Instead of the structurally unsound Declaration and Constitution, then, she proposes a “pleasure-centered policy landscape,” and though she attempts to pass this off as more than a campaign for unlimited irresponsible sex, the rest of the book betrays her efforts. The goal of public policy should be about “enabling and promoting the pleasurable experiences of women,” she writes in the introduction. And in her conclusion she reiterates the notion: “Supporting healthy, pleasurable sex lives should be a public policy goal.”
Rather than examining the underlying causes of unhappiness, Filipovic repeatedly turns to the government, chronicling the stories of women whose pleasure hasn’t been sufficiently enabled by Uncle Sam. Take, for example, single motherhood, which she rightly laments as placing untold pressure on rising numbers of women. But she scoffs at the value of stable families and permanent marriages, instead suggesting that the government fill in the financial gaps created by the disintegration of the American family, as if federal money could ever compensate for the loneliness and pain that sexual autonomy often brings about.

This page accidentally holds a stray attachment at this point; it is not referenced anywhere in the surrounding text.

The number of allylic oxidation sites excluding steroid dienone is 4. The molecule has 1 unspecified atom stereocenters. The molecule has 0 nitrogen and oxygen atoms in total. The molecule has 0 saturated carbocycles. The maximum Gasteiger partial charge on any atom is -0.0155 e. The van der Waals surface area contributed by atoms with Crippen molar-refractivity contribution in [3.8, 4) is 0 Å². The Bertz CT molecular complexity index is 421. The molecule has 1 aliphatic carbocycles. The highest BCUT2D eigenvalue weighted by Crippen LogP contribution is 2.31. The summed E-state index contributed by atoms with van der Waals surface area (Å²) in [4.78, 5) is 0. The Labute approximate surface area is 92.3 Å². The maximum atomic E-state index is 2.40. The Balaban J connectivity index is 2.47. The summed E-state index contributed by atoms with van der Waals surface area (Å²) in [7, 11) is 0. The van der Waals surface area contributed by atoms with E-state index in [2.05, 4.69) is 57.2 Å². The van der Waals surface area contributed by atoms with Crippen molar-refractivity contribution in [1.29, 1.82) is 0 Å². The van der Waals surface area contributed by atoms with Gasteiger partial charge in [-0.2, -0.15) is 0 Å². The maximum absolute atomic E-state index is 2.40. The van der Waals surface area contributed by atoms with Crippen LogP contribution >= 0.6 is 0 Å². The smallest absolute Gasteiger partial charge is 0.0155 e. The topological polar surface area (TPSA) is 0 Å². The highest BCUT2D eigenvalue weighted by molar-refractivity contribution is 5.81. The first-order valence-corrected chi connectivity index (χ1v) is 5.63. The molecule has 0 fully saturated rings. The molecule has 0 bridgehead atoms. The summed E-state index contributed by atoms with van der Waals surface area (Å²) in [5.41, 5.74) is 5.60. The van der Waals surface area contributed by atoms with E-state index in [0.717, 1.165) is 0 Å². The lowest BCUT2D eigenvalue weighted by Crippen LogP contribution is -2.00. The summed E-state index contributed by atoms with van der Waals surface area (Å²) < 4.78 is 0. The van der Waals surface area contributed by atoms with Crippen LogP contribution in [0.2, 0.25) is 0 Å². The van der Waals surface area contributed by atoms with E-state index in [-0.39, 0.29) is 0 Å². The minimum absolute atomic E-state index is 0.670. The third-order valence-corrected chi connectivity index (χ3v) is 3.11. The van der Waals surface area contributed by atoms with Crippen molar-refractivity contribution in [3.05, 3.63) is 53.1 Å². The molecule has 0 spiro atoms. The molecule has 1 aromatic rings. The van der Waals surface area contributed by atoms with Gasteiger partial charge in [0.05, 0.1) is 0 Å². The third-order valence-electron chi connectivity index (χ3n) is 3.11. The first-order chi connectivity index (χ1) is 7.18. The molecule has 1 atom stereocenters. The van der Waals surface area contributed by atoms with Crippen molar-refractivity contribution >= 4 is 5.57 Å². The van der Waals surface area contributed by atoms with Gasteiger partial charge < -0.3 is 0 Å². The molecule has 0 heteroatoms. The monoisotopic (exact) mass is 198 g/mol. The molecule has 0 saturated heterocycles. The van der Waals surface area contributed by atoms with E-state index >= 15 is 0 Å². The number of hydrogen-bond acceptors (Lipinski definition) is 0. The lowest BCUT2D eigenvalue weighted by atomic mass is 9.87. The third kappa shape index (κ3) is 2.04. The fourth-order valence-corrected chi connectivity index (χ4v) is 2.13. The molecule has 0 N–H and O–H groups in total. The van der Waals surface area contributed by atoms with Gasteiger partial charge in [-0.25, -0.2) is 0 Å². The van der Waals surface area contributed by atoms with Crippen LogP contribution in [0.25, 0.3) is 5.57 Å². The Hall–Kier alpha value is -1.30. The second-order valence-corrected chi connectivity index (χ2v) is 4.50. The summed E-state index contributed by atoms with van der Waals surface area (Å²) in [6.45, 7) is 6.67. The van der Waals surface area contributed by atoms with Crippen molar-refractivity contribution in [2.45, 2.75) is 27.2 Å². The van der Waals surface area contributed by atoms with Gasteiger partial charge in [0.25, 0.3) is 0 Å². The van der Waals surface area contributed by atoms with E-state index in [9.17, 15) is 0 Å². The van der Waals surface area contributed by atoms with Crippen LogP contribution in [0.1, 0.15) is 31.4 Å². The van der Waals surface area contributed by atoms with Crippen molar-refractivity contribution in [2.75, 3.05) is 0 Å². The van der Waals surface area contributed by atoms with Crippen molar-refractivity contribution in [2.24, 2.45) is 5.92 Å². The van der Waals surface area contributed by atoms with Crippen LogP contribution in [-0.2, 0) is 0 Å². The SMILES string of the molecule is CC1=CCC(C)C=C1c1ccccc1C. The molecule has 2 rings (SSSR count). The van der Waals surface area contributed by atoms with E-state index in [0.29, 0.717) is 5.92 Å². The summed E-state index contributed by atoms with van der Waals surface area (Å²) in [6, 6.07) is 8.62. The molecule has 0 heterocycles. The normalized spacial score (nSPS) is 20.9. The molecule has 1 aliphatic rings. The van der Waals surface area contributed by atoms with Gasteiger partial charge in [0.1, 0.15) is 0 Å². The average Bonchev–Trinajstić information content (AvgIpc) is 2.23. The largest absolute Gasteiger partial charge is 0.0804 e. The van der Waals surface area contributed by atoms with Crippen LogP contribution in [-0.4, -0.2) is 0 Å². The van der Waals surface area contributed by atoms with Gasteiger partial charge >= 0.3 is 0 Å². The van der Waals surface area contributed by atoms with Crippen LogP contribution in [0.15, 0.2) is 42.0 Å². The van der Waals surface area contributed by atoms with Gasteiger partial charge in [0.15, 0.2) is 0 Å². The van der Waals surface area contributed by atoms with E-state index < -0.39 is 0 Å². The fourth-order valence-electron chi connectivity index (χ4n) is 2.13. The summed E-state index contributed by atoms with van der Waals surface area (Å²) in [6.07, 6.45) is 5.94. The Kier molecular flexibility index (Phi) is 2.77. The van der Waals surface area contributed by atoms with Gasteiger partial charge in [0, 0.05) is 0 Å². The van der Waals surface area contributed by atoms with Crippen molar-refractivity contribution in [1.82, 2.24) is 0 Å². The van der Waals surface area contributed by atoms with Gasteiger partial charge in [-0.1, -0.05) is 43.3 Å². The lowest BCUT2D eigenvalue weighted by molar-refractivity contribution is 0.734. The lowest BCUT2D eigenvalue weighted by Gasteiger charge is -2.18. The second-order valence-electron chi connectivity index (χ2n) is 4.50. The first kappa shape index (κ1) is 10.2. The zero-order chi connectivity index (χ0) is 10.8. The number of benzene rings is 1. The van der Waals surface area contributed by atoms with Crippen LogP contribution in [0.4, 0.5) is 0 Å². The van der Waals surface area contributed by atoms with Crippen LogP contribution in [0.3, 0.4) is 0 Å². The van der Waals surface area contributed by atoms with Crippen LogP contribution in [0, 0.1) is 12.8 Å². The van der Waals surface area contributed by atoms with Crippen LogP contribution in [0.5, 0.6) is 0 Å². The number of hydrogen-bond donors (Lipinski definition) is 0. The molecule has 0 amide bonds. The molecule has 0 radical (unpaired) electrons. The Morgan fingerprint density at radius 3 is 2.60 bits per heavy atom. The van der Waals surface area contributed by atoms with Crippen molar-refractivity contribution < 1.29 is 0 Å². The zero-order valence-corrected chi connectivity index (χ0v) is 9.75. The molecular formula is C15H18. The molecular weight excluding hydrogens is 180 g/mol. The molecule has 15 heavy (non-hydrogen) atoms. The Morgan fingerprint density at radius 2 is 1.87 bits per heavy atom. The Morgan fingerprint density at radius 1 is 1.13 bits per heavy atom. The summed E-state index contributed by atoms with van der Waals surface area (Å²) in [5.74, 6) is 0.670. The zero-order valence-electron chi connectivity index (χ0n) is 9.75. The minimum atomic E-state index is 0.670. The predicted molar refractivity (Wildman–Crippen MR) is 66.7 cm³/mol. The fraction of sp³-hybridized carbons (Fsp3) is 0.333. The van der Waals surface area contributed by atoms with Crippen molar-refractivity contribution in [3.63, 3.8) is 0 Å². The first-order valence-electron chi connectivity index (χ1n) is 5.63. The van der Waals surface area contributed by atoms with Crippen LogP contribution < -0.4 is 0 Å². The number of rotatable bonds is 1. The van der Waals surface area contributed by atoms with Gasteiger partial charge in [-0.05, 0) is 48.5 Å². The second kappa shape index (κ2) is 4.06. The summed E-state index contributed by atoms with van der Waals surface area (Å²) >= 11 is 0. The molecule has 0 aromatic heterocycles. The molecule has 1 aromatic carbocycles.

In nearly every chapter, abortion appears as a simple escape for women with pregnancies “that just couldn’t be.” Though Filipovic is passionate about the entire feminist movement, its crowning jewel in her eyes is the government-sanctioned right to abortion on demand, without which women would be hopelessly lost, trapped, incapable of reaching true happiness.
Again and again, she depicts abortion as an absolutely necessary choice that gives women the right “to decide for themselves whether to bring life into the world or not.” Completely disregarded is the basic biological fact that in every abortion, life has already been brought into the world, and that life is mercilessly ended.